16th August 2018
The Court of Arbitration for Sport (CAS) has opened a temporary office in Jakarta, on the main site of the XVIII Asian Games. It will operate every day until the games close on Sunday, 2 September 2018.
Around 12,000 athletes are expected to participate in the Asian Games which will begin on 18 August 2018 and last for 16 days. The temporary CAS office in Jakarta has been created to ensure that participants have free access to justice rendered within time limits that keep pace with the competitions.
In accordance with the Arbitration Rules for the Asian Games, the ICAS, an independent body under the aegis of which the CAS operates, elected its member Michael Lenard (USA) to serve as President of the Division and selected six CAS arbitrators to form the tribunal: Jahangir Beglari (Iran), Xianhue Bai (China), Idwan Ganie (Indonesia), Enrico Ingles (Philippines), Anthony Lo Surdo (Australia) and Yuri Yagi (Japan). The office in Jakarta will be headed by the CAS Secretary General, Matthieu Reeb.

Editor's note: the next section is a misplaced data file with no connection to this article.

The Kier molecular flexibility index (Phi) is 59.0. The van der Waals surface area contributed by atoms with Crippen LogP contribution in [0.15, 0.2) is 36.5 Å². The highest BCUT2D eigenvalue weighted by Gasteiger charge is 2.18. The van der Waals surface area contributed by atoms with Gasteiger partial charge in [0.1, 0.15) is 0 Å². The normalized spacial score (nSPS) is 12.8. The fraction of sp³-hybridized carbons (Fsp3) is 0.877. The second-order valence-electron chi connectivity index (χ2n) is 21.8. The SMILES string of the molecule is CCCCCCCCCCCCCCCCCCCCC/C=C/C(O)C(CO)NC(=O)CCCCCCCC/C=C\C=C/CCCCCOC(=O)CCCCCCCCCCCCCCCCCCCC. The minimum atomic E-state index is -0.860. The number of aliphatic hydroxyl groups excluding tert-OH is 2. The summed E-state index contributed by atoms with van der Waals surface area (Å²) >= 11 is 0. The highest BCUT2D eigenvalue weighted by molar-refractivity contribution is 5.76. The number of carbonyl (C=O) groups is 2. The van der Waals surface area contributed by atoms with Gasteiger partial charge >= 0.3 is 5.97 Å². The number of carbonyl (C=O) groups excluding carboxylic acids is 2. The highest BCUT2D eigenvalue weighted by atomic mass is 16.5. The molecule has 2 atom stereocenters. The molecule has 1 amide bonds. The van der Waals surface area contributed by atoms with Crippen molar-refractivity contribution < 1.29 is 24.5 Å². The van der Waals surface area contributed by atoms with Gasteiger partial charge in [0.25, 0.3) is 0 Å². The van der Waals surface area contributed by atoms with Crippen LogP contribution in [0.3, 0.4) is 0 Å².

Any participant or sports entity wishing to refer a dispute to the ad hoc Division must submit an application form to the temporary CAS Office in Jakarta. The President of the ad hoc Division will then appoint a panel composed of either one or three arbitrators and a hearing will be rapidly convened. During the hearing all parties, witnesses and potentially affected third parties are invited to express their legal arguments and produce evidence. The ad hoc Division generally renders its decisions within 24 hours. This is made possible by the specially designed logistics and organizational structures put in place.
The CAS office in Jakarta will be operational from 14 August to 2 September 2018:
Hotel Mulia Senayan
JL. Asia Afrika
Senayan, Jakarta 10270
Tel: (+62) 821 1292 1356
The CAS is a permanent arbitration institution founded in 1984 and specialized in the resolution of sports law disputes. It has its headquarters in Lausanne, Switzerland. It has nearly 400 arbitrators coming from 90 countries and handles approximately 600 cases per year.